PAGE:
Sexual Revolution: Defend It, If You Can

 
 

Let the sexual revolution be justified on the grounds of the common good.

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Why should two men who are sexually attracted to one another not be allowed to pretend that they are married? That we are even asking such a question is the result of our having accepted the premise of the sexual revolution, which is, essentially, that what people do with their bodies is their own business, so long as no one is harmed. By “no one” we mean none of the people involved in the sexual act, and sometimes, though much less reliably and without a great deal of concern, no unwitting spouse who happens, at the moment, not to be in the bed but, perhaps, shopping for dinner, or laying pipes at a construction site. By “harm” we mean obvious physical or psychological violence. So we frown upon rape and, after two generations of knowing smiles and winks, pedophilia. Everything else goes.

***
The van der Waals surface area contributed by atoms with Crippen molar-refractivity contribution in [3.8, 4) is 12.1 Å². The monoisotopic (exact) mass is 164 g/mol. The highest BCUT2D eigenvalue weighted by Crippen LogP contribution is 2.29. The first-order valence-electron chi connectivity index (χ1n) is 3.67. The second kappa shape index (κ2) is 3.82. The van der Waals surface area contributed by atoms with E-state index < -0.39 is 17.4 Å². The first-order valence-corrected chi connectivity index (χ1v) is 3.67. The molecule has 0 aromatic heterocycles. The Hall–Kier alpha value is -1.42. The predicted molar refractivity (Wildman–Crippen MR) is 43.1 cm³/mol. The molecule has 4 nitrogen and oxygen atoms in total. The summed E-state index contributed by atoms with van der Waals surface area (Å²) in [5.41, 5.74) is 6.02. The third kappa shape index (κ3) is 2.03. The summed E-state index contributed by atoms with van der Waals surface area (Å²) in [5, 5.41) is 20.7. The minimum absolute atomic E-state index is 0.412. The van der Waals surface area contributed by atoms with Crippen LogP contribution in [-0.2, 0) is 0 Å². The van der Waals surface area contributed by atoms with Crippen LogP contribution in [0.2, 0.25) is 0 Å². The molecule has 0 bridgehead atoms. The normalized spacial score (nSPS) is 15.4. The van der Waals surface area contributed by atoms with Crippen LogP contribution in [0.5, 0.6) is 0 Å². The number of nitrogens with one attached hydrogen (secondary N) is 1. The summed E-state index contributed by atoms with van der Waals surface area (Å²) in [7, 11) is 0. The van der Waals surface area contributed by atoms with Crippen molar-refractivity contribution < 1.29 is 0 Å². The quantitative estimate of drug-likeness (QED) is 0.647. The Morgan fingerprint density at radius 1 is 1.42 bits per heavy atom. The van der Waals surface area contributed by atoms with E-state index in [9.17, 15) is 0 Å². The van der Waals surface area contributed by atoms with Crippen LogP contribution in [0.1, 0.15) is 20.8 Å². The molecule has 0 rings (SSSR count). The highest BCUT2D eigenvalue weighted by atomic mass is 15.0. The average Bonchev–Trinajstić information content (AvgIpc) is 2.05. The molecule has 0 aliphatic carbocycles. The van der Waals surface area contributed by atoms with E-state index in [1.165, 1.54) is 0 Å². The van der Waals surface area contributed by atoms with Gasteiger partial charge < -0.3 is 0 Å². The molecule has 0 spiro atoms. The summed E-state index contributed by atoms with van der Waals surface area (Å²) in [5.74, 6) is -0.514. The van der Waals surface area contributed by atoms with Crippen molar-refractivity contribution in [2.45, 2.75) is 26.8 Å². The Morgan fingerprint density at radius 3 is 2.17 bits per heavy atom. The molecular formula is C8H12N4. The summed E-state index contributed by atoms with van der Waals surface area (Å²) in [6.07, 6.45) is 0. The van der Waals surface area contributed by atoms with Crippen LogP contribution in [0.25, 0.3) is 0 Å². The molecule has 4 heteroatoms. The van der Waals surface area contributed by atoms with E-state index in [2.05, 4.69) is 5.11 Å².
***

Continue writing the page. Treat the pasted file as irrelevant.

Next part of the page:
Now the odd thing about this premise is that, despite its being so widely taken for granted, it is astonishingly weak. The person who proclaims it severs himself, in effect, from all considerations of the cardinal virtues of prudence, justice, fortitude, and temperance. For he says, “With regard to sexual behavior, so long as no one is being coerced into the act, and, perhaps, so long as no spouse is being betrayed, the claims of virtue do not apply.” The justification of the sexual act is located in the desire itself, and the desire is taken as a brute fact, a given. But this is a premise we would reject out of hand in any other sphere of human action. We know, indeed, that the very reason why we inculcate the virtues in ourselves and in our children is so that we will do the right thing despite what we happen to desire, and, more, that we will learn to desire what is right, because it is right, just as we should wish to know the truth because it is true. We would not say, even to a man of independent wealth, “Your desire to spend twelve hours a day playing video games should be respected, because it is your desire.” We would instead say, “You should not be doing that; it is a truncation of your humanity; it is the wrong thing to do, and you should learn to desire something else.” We would not say to a person who spent a thousand dollars a month on shoes, “If this is what you want, I must respect it.” We would instead say, “You are squandering your money, which could be put to far better use. This also is a truncation of your humanity. Of course I know that you want to do this; that's the very problem. You should learn to want something better.”